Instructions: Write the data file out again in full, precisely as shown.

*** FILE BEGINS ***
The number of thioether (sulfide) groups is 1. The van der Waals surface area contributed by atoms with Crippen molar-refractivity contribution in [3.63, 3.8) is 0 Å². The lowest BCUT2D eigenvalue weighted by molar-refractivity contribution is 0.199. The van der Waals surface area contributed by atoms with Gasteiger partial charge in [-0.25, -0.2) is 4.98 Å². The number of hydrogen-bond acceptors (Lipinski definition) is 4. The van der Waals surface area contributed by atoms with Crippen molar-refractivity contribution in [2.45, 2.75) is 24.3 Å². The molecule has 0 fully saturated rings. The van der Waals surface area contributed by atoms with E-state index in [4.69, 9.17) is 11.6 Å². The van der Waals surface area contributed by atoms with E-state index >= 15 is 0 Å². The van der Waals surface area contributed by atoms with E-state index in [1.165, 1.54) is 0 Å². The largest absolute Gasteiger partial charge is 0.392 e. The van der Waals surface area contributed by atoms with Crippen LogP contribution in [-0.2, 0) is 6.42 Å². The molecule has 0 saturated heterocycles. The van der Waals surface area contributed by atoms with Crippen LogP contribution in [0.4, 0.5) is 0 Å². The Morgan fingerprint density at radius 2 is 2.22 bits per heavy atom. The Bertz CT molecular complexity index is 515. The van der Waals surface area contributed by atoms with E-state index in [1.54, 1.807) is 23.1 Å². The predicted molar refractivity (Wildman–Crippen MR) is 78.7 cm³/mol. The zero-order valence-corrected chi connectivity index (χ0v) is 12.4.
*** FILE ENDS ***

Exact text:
The number of thioether (sulfide) groups is 1. The van der Waals surface area contributed by atoms with Crippen molar-refractivity contribution in [3.63, 3.8) is 0 Å². The lowest BCUT2D eigenvalue weighted by molar-refractivity contribution is 0.199. The van der Waals surface area contributed by atoms with Gasteiger partial charge in [-0.25, -0.2) is 4.98 Å². The number of hydrogen-bond acceptors (Lipinski definition) is 4. The van der Waals surface area contributed by atoms with Crippen molar-refractivity contribution in [2.45, 2.75) is 24.3 Å². The molecule has 0 fully saturated rings. The van der Waals surface area contributed by atoms with E-state index in [4.69, 9.17) is 11.6 Å². The van der Waals surface area contributed by atoms with E-state index >= 15 is 0 Å². The van der Waals surface area contributed by atoms with E-state index in [1.165, 1.54) is 0 Å². The largest absolute Gasteiger partial charge is 0.392 e. The van der Waals surface area contributed by atoms with Crippen LogP contribution in [-0.2, 0) is 6.42 Å². The molecule has 0 saturated heterocycles. The van der Waals surface area contributed by atoms with Crippen LogP contribution in [0.4, 0.5) is 0 Å². The Morgan fingerprint density at radius 2 is 2.22 bits per heavy atom. The Bertz CT molecular complexity index is 515. The van der Waals surface area contributed by atoms with E-state index in [1.54, 1.807) is 23.1 Å². The predicted molar refractivity (Wildman–Crippen MR) is 78.7 cm³/mol. The zero-order valence-corrected chi connectivity index (χ0v) is 12.4.